FICO 08 was originally set to begin some time in 2008 and all the major credit bureaus were to begin using the new scoring model. However, critics have expressed that if FICO 08 were enforced without the use of authorized buyer credit, it would be in violation of the Equal Credit Opportunity Act. The Equal Credit Opportunity Act requires lenders to consider a spouse’s credit history when determining the credit risk of a borrower. If authorized user credit were abolished it would have prohibited lenders from complying with the Equal Credit Opportunity Act. Fair Isaac Corporation revised FICO 08 to simply FICO 8 which includes the use of authorized user accounts; however, they now say it has a way to recognize the abuse of authorized user accounts. It only made sense for FICO 8 to continue authorized user credit or “piggyback credit” because every generation of the FICO score formula has included authorized user credit card accounts when calculating a person’s score. FICO 8 score continues that policy. Authorized user credit continues to benefit consumers with shared management of a credit card account. It also helps lenders by providing scores that are based on a full snapshot of the consumer’s credit history. FICO 8 does says it “substantially reduces any benefit of so-called tradeline renting.” Stay tuned for further develops, but for now, it looks as though authorized user and piggyback credit is still a viable option in boosting credit scores.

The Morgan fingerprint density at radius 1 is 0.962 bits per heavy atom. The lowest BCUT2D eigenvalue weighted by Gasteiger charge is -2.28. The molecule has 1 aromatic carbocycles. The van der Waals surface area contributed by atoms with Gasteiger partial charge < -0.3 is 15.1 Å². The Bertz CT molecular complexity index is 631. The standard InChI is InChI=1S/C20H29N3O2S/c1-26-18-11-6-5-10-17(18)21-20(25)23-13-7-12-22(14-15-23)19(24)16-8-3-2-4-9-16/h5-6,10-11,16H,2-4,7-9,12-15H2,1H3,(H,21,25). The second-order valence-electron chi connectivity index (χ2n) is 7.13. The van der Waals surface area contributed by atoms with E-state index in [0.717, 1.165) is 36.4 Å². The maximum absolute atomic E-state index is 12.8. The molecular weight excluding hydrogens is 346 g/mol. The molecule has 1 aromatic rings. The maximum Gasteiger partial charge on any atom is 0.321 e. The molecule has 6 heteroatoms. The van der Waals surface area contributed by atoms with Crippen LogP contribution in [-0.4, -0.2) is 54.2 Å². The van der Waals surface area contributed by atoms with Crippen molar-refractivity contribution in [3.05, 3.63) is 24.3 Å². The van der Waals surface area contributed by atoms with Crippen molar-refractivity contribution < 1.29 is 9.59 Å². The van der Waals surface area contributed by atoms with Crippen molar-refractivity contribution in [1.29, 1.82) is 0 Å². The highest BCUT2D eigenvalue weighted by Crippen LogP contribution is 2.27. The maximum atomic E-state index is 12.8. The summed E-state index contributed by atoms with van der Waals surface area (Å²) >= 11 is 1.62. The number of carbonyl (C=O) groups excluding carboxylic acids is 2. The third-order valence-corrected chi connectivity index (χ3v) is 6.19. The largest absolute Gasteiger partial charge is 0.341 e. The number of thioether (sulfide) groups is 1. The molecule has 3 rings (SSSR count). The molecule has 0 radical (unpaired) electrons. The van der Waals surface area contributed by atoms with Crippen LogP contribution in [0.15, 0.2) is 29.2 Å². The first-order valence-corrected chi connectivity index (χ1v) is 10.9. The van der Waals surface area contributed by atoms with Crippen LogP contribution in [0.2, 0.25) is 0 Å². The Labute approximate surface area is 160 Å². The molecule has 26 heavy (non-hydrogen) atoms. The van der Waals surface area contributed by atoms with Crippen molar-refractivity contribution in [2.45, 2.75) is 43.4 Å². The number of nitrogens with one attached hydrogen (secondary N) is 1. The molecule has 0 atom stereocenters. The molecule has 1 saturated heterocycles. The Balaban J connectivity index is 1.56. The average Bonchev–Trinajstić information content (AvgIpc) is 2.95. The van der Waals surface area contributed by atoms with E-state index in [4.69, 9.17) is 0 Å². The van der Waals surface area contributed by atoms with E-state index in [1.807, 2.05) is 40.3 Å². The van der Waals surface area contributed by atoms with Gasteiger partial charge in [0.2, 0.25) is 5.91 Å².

He estimates about 1 percent of U.S. consumers, or between 2 million and 2.5 million, would have ceased to have FICO scores if FICO 08 had been rolled out the way it was.
It could be a long wait before consumers can obtain their FICO 08 scores. Quinn says Fair Isaac is still revising the model with the three major credit reporting agencies, after which the company will focus on getting lenders to test and use FICO 08. He says it's too early to speculate on when consumers will get access to their new scores.
Pros and cons of authorized users
If piggybackers were gaming the system, could people still do so by getting a family member with great credit to add them as an authorized user?
Asked about legitimate authorized users inflating their FICO scores in this way, Quinn responded in an e-mail: "The innovation we are adding to the FICO 08 model will help control for the kind of score tampering you describe. The details of how it works must remain confidential."
It remains to be seen how people with otherwise low scores will benefit from their authorized-user accounts after FICO 08 is in place.